Tuesday, May 22, 2012

Calendula or Bachelor Button

Every year, it seems, I have an unexpected plant growing in my garden.  I'm always intrigued as to how it got there and what exactly it is.

This year our mystery plant (I should say plants, because there's dozens of them) look like this:
At first I thought they might be calendula, since we actually sowed some of them last year.  It would make sense that they would reseed themselves.

My gardening neighbours suggested they might be bachelor buttons. Apparently they're everywhere in the garden plots this spring.  They're also self-seeding so it wouldn't be a big surprise to see them being distributed from one garden plot to the other by the cultivator or by wind.

Whether they're calendula or bachelor buttons, as I now suspect, do I let them grow or do I treat them like a weed?  Are they sucking precious nutrients and water from the soil?  Are they attracting pests that will harm my precious veggies?  Are they an unpleasant nuisance hindering the growth of more "superior" plants?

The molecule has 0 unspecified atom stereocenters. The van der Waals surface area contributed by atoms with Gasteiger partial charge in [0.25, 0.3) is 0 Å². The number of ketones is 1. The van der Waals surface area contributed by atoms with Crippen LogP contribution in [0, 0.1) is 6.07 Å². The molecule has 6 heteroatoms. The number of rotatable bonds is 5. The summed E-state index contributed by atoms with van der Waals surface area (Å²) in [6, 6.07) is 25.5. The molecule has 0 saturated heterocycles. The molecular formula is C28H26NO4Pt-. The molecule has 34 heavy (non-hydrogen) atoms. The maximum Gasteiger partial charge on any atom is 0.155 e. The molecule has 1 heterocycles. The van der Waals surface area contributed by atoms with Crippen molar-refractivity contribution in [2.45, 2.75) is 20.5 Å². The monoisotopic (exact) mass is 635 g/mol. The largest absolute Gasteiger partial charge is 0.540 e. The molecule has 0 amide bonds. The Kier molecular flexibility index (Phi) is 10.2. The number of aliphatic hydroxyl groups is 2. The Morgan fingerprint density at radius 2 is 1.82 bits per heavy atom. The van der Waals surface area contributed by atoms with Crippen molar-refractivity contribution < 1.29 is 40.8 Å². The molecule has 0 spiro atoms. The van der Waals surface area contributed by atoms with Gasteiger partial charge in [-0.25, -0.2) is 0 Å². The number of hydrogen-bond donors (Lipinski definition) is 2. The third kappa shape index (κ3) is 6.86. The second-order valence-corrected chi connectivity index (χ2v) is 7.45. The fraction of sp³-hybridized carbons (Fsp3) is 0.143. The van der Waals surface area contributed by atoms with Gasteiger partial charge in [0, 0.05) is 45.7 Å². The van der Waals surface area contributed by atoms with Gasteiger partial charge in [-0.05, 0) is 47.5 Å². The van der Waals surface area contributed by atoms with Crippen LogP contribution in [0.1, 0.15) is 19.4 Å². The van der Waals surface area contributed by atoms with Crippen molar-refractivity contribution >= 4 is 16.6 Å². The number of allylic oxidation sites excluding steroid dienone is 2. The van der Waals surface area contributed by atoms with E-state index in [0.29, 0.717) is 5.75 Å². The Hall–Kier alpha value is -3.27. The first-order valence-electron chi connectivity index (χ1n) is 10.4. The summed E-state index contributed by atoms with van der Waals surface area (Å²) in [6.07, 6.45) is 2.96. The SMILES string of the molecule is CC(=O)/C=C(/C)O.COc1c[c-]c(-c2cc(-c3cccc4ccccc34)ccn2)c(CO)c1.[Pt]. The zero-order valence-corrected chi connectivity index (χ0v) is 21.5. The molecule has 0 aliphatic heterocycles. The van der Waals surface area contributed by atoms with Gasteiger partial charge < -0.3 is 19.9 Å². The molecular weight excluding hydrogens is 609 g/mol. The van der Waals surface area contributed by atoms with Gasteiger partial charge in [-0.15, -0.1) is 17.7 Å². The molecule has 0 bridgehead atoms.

No. In fact, they're pretty, attract beneficial insects to the garden, and make great cut flowers.  The main concentration is growing in my squash patch, which is bare right now and will be for some time until the squash takes over.  I'd rather have them growing there than more ferocious weeds like thistles or quack grass.

Looks like I'll have some lovely flowers growing in my garden this summer - whether they're orange calendula or blue bachelor buttons.  












4 comments:

WolfSong said...

Getty!
Great article about you in the Lance this week! I'm glad to see Fruit Share taking off, it's a wonderful idea, and benefits so many. I have recommended Fruit Share to my neighbors, who have a huge apple tree that they can never seem to use all of...even after they give tons away! It would be great for them to share the fruit. :)

getty said...

Thanks WolfSong. It's great to hear from you again, how's your gardening this year? Trying anything new?

WolfSong said...

New for me this year is leeks. I had bought some, cut their ends off, and re-rooted them. As soon as the ground was workable, out they went. They seem to be growing well. :)

My other new thing is white tomatoes. I saw the seeds on Baker Creek, and just had to try them. Now, if only the rain would stop long enough for me to get them in the ground!

Getty Stewart said...

Great idea re the leeks! I start mine from seeds. They're so little when they I set them out it's hard to separate them. But, on the other hand one seed packet goes a long long way.

Can you believe the amazing variety of tomatoes out there?! I've got black and purple ones.

G